The Transmitting Nine

Mario Sikora
Feb 19, 2013

The Transmitting Nine, commonly referred to as the “sexual” or “one-to-one” Nine is among the most misunderstood of the subtypes. The strategy, which is more restrained, and the instinctual bias, which is more expressive or assertive, are in some degree of conflict with each other. They are often misidentified as Threes and Eights. Below is the text from the ELI one-page description of the subtype, which is available on the Enneagram Learning International Facebook page. (pdfs of this and the other pages are available by sending an email to me at

Overview: T9s express the instinctive behaviors related to attracting and bonding through a strategy of striving to be peaceful. Like all Transmitters, they are instinctively attuned to understanding how to position themselves to be noticed by others and how to leave a legacy. Due to the contradictory nature of the easy-going strategy and the assertive instinct, T9s demonstrate a complex demeanor—outgoing and charming in most situations, but also possessing a retiring and private side. They usually seem more extroverted than other Nines and are often charming, expressive, and dynamic. They love to tell stories and entertain others, but do so in a way that mixes subtle self-deprecation with tales of their exploits. They are often ambitious, and can seem like Threes. They often seem very self-confident and assertive, but they can also have difficulty addressing conflict, though this is something they are often in denial about. They have a tendency to seek to merge deeply and intensely with a handful of significant others—spouses, coworkers, confidants, etc.—and maintain a genial distance from others. They can seem engaged and enraptured one moment, but distant the next.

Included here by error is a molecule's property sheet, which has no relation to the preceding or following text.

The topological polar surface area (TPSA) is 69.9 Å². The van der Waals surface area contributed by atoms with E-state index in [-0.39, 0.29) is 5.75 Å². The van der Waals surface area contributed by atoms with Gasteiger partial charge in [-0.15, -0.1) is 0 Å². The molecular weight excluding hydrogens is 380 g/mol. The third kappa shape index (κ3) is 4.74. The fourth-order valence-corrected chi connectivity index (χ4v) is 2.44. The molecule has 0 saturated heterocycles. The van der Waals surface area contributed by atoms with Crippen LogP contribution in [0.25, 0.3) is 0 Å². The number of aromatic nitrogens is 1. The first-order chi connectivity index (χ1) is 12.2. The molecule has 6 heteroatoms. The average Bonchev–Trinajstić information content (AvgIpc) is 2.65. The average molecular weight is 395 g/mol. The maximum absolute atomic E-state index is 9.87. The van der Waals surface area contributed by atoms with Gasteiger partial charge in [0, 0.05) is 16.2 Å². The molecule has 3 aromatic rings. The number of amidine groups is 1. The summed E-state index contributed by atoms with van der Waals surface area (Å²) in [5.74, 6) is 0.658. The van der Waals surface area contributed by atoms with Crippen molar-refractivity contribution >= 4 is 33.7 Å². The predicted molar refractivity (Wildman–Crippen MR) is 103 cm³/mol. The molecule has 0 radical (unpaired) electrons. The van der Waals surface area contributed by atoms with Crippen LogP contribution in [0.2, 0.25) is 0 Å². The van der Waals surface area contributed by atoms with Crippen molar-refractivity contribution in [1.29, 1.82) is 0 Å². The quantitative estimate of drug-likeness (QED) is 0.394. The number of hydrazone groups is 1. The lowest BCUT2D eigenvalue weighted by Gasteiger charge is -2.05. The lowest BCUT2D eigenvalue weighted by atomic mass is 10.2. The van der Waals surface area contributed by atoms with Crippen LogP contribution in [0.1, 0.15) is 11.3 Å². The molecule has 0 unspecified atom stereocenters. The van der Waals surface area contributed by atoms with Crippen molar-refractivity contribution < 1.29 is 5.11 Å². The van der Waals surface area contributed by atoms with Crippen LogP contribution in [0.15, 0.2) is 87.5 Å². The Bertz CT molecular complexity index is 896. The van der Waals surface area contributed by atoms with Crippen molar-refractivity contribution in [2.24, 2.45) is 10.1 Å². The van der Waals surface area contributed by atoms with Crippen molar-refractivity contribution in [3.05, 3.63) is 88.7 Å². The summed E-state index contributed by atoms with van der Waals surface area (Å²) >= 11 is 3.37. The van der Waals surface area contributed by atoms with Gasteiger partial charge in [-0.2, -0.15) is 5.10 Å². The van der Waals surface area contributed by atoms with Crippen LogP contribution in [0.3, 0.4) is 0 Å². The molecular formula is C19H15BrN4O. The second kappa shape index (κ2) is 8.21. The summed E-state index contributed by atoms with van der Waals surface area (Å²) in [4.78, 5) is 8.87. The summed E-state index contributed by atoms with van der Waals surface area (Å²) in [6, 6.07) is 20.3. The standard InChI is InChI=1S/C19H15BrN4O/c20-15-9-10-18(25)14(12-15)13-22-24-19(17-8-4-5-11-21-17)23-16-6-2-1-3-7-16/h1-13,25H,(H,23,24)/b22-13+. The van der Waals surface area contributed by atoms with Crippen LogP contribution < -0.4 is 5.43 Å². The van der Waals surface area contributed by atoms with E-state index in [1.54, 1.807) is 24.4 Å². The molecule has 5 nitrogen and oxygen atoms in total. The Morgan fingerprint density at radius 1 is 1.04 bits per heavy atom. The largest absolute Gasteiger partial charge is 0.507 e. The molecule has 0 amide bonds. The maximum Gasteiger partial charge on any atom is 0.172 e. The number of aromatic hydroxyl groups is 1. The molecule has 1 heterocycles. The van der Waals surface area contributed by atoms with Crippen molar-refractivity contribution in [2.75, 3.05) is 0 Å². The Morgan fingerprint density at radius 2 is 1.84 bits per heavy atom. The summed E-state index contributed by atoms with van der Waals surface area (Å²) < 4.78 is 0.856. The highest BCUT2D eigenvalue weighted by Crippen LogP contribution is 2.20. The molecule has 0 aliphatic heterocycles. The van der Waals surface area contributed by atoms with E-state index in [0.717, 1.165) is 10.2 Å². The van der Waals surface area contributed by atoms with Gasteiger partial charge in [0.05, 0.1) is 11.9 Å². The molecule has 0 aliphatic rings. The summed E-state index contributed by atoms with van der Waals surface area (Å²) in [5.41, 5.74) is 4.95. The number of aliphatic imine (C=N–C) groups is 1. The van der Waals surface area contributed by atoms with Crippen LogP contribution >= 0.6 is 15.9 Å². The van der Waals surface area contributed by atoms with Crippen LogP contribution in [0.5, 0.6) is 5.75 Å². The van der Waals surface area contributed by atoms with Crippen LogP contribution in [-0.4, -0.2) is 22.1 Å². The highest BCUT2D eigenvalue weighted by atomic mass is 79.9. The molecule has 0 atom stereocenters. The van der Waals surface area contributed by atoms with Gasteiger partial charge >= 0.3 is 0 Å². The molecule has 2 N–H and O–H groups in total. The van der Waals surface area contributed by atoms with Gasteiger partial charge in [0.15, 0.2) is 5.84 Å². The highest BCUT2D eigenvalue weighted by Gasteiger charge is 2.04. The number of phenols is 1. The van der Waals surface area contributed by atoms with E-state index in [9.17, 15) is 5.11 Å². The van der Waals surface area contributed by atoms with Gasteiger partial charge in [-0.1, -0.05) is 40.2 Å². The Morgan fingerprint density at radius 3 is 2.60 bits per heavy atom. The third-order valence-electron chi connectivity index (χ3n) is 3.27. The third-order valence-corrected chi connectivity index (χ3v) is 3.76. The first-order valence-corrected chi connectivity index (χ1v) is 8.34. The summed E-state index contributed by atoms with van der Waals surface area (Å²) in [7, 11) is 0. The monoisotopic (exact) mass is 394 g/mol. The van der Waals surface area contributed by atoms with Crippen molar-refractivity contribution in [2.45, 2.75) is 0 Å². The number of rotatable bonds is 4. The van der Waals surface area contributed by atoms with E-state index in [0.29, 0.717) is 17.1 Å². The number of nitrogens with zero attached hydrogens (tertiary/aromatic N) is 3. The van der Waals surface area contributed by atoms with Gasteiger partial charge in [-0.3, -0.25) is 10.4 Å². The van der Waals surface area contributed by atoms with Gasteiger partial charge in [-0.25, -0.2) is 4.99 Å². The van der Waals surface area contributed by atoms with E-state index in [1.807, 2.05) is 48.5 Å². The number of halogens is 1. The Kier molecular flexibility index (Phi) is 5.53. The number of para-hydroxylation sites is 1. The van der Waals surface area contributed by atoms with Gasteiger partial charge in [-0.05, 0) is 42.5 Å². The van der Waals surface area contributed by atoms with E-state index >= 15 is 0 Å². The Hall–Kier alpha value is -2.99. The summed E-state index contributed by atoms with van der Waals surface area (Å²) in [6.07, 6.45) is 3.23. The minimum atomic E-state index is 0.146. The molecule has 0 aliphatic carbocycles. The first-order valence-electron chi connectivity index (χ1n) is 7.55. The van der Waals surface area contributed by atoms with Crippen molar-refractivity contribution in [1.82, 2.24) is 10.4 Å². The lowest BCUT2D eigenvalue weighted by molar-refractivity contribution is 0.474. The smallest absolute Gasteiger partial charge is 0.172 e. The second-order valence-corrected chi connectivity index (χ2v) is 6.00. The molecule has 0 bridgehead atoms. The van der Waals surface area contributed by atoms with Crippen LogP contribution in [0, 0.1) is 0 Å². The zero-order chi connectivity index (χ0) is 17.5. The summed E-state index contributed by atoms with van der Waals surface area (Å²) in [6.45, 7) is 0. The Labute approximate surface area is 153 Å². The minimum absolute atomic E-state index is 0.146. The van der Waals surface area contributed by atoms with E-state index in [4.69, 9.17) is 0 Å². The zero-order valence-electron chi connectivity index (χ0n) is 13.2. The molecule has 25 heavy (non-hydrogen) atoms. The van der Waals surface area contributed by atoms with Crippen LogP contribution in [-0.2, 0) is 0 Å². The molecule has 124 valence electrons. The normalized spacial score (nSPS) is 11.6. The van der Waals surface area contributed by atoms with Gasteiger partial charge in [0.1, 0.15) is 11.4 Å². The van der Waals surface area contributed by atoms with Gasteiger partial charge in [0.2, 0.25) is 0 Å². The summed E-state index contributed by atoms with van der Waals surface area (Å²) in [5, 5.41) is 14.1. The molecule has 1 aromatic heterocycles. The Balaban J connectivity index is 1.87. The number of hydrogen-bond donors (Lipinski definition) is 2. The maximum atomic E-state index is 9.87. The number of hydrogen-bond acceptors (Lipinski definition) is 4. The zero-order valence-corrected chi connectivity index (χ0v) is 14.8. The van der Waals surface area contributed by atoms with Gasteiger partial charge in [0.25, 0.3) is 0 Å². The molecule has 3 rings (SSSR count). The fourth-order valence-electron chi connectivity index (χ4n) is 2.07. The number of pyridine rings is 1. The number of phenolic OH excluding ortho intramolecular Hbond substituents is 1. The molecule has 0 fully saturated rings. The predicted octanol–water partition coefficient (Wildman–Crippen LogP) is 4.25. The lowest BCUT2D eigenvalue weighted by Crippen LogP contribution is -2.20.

When viewed from the perspective of Enneagram wing theory, T9s are usually labeled as having an “Eight wing” because the transmitting instinct domain has an assertive quality that people often associate with Eights.
At work: T9s work hard and play hard, even if their “play” is a more-relaxing activity such as golf, sailing, or playing music. They are often ambitious and willing to work long hours in an effort to be successful, becoming very identified with their work. They tend to be great networkers and “schmoozers,” building relationships far and wide. They are often drawn to customer-facing roles such as sales and marketing but their combination of people skills and assertiveness can make them effective general managers. They tend to be friendly to everyone, unassuming, and approachable; in fact, others are often drawn to their likeability and charisma. They generally have a good intuitive understanding of how to make others feel recognized and appreciated.
Leadership Style: T9s can be good leaders because they can be persuasive and inspiring, and they are driven to work hard, which sets an example that others will follow. They have genuine concern for the people that work for them, which, combined with a need to be liked, can make it difficult for them to make decisions that adversely affect others.
Working with T9s: Their easy-going charm makes most T9s a pleasure to work with, but the contradictory quality of their personality can be confusing to people. They can seem both humble and boastful, aggressive and passive, engaged and remote. Understanding the conflicting drives of their strategy and instinct can help coworkers understand and accept these contradictions. Managers should ensure that T9s have the opportunity to use their people skills, but also get support in working through decisions that negatively affect others. 

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